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Original paper

In search of new methods. Qigong in stuttering therapy

Paweł Półrola
,
Jolanta Góral-Półrola

Studia Medyczne 2013; 29 (3): 242–250
Online publish date: 2013/10/25
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Introduction

The Oscar-winning film “The King’s Speech”, featuring two main protagonists – the stuttering monarch and his unconventional speech therapist – shows that stuttering therapy gives good results provided it is conducted by competent and, primarily, ingenious therapists. It does. Working with a stuttering person is a continuous challenge; it is a constant search for new, optimum therapeutic methods. Qigong may prove to be such a method.

Even though stuttering has been researched for over two hundred years, it has not been established whether it is: a disease or a symptom of a disease [1, 2], a speech neurosis or a symptom of a neurosis [3], a syndrome [4], an incorrect verbal behaviour [5].

No generally accepted definition of stuttering has been developed, either. Mitrinowicz-Modrzejewska, Van Riper, Kałużyński, Julmy, Kaczmarek, Becker, Andrews, Pruszewicz, Woźniak and others essentially agree that stuttering is a disorder of speech fluency, pace and rhythm, caused by an excessive tension of respiratory, articulatory and phonation muscles [6].

Stuttering however has a far broader sense than the mere disturbance of the suprasegmental level of an utterance. It also consists in a combination of emotional, sociological, educational and other phenomena accompanying those disturbances – as specified by Adamczyk [7], Johnson and Darley [8], Chęciek [9], and Tarkowski [2]. Stuttering is a troublesome disorder, disrupting one’s inner peace, shattering plans and life aspirations, affecting relations with people from one’s surroundings, limiting (or even preventing) interpersonal contacts.

As in the case of the definition of the term, the expert knowledge sources present numerous explanatory concepts of what causes stuttering. In general, the ideas can be grouped in six theories:

– developmental/linguistic theories – stuttering emer­ges during the speech formation period as a result of specific factors that have an impact on the child at that stage,

– organic theories – stuttering is the effect of constitutional or neurological differences in the central nervous system,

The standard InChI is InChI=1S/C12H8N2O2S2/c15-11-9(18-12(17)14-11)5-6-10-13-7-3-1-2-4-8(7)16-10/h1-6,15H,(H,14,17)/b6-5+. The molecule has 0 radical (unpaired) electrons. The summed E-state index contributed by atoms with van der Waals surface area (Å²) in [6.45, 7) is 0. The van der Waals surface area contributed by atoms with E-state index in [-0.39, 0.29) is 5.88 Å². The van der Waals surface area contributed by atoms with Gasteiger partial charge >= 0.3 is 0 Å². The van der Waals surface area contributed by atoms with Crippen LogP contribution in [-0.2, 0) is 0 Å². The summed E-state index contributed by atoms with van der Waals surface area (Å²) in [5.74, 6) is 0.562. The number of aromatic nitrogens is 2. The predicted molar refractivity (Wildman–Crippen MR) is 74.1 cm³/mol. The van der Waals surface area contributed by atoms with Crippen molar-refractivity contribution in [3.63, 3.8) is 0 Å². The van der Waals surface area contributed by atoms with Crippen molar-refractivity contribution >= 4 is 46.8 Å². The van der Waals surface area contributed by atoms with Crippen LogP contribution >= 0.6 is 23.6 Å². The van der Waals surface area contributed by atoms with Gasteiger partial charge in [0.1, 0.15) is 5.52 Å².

– neurotic theories – stuttering is a neurosis,

– psychological theories – stuttering is an acquired reaction,

– physiological theories – stuttering is a somatopsychic disorder,

– biocybernetic theories – stuttering occurs because the “electron emitting” part of the speech centre is damaged [9].

Stuttering can be discussed on four levels: linguistic, biological, psychological and social [2]. In the linguistic context stuttering is a speech fluency disorder. To stutter means to speak disfluently. The basic symptoms of speech disfluency include: the repetition of sounds, syllables or their combinations, the prolongation of sounds, the blockage of speech, the insertion of unnecessary sounds (embolophrasia), undue pausing, revisions [10].

The frequency of speech disfluencies is regarded as the basic indicator of the stuttering severity/intensity.

The most common disfluency type is the repetition of certain language elements. The repeated elements include sounds, syllables, words, phrases or their parts. This disfluency is classified both as a physiological and pathological one [11].

The prolongation of sounds is regarded as a basic symptom of pathological disfluency. It may also act as a gap filler in speech [12]. Speech blockage means the inability to pronounce words [13] or sounds in a given word. The blockages occur mostly in voiceless plosives and their voiced counterparts. The occurrence of a blockage always causes a tense pause. Embolophrasia means the interpolation of meaningless sounds into speech or the production of prolonged sounds starting an utterance or occurring at the joints of speech segments [14, 15]. Revisions are pauses in the flow of speech caused by correcting linguistic mistakes. They are symptoms of syntactic or articulatory disfluencies [14, 15].

The symptoms presented above may appear separately or together. When two or more symptoms occur together this is called “the clustering of disfluencies” [17].

In the biological context stuttering is the effect of excessive tension of the speech apparatus muscles. It takes the form of: multiple repetitions of movement in clonic stuttering, excessively prolonged movements in tonic stuttering, VX Z C a combined form in clonic-tonic stuttering (a mixed type).

The excessive tension of the speech apparatus muscles can be located in the respiratory system muscles and then respiratory stuttering is diagnosed – in the phonatory system muscles, which results in phonation stuttering, or in the articulatory apparatus, which gives articulatory stuttering. The mixed form, respiratory-phonation-articulatory in different combinations, is most common.